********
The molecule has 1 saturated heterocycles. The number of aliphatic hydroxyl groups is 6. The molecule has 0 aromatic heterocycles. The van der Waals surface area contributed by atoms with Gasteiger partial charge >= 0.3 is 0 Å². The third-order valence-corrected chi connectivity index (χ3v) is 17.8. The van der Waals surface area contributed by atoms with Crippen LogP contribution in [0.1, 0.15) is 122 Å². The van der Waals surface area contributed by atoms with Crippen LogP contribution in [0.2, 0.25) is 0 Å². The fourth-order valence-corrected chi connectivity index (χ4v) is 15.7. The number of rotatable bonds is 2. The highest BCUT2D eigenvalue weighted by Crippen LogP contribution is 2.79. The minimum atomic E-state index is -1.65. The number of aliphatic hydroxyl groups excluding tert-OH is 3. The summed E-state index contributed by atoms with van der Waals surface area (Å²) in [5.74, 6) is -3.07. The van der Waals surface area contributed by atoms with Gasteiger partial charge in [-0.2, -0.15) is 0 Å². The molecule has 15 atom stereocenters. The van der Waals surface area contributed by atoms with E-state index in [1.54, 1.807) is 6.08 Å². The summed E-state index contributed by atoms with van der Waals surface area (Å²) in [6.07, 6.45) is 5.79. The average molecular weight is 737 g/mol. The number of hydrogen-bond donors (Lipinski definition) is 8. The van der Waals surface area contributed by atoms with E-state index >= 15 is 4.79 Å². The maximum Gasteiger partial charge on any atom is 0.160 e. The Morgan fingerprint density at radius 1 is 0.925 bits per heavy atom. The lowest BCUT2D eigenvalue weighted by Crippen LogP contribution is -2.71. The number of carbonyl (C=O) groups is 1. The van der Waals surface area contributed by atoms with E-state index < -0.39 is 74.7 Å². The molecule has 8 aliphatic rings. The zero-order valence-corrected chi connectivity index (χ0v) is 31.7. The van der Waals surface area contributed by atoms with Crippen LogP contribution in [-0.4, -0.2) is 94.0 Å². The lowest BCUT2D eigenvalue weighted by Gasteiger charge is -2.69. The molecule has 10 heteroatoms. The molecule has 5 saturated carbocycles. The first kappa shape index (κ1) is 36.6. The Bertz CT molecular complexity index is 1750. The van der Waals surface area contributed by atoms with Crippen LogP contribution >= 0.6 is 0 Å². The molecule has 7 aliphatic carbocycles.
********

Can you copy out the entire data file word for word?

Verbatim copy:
The molecule has 1 saturated heterocycles. The number of aliphatic hydroxyl groups is 6. The molecule has 0 aromatic heterocycles. The van der Waals surface area contributed by atoms with Gasteiger partial charge >= 0.3 is 0 Å². The third-order valence-corrected chi connectivity index (χ3v) is 17.8. The van der Waals surface area contributed by atoms with Crippen LogP contribution in [0.1, 0.15) is 122 Å². The van der Waals surface area contributed by atoms with Crippen LogP contribution in [0.2, 0.25) is 0 Å². The fourth-order valence-corrected chi connectivity index (χ4v) is 15.7. The number of rotatable bonds is 2. The highest BCUT2D eigenvalue weighted by Crippen LogP contribution is 2.79. The minimum atomic E-state index is -1.65. The number of aliphatic hydroxyl groups excluding tert-OH is 3. The summed E-state index contributed by atoms with van der Waals surface area (Å²) in [5.74, 6) is -3.07. The van der Waals surface area contributed by atoms with Gasteiger partial charge in [-0.2, -0.15) is 0 Å². The molecule has 15 atom stereocenters. The van der Waals surface area contributed by atoms with E-state index in [1.54, 1.807) is 6.08 Å². The summed E-state index contributed by atoms with van der Waals surface area (Å²) in [6.07, 6.45) is 5.79. The average molecular weight is 737 g/mol. The number of hydrogen-bond donors (Lipinski definition) is 8. The van der Waals surface area contributed by atoms with E-state index >= 15 is 4.79 Å². The maximum Gasteiger partial charge on any atom is 0.160 e. The Morgan fingerprint density at radius 1 is 0.925 bits per heavy atom. The lowest BCUT2D eigenvalue weighted by Crippen LogP contribution is -2.71. The number of carbonyl (C=O) groups is 1. The van der Waals surface area contributed by atoms with E-state index < -0.39 is 74.7 Å². The molecule has 8 aliphatic rings. The zero-order valence-corrected chi connectivity index (χ0v) is 31.7. The van der Waals surface area contributed by atoms with Crippen LogP contribution in [-0.4, -0.2) is 94.0 Å². The lowest BCUT2D eigenvalue weighted by Gasteiger charge is -2.69. The molecule has 10 heteroatoms. The molecule has 5 saturated carbocycles. The first kappa shape index (κ1) is 36.6. The Bertz CT molecular complexity index is 1750. The van der Waals surface area contributed by atoms with Crippen LogP contribution >= 0.6 is 0 Å². The molecule has 7 aliphatic carbocycles.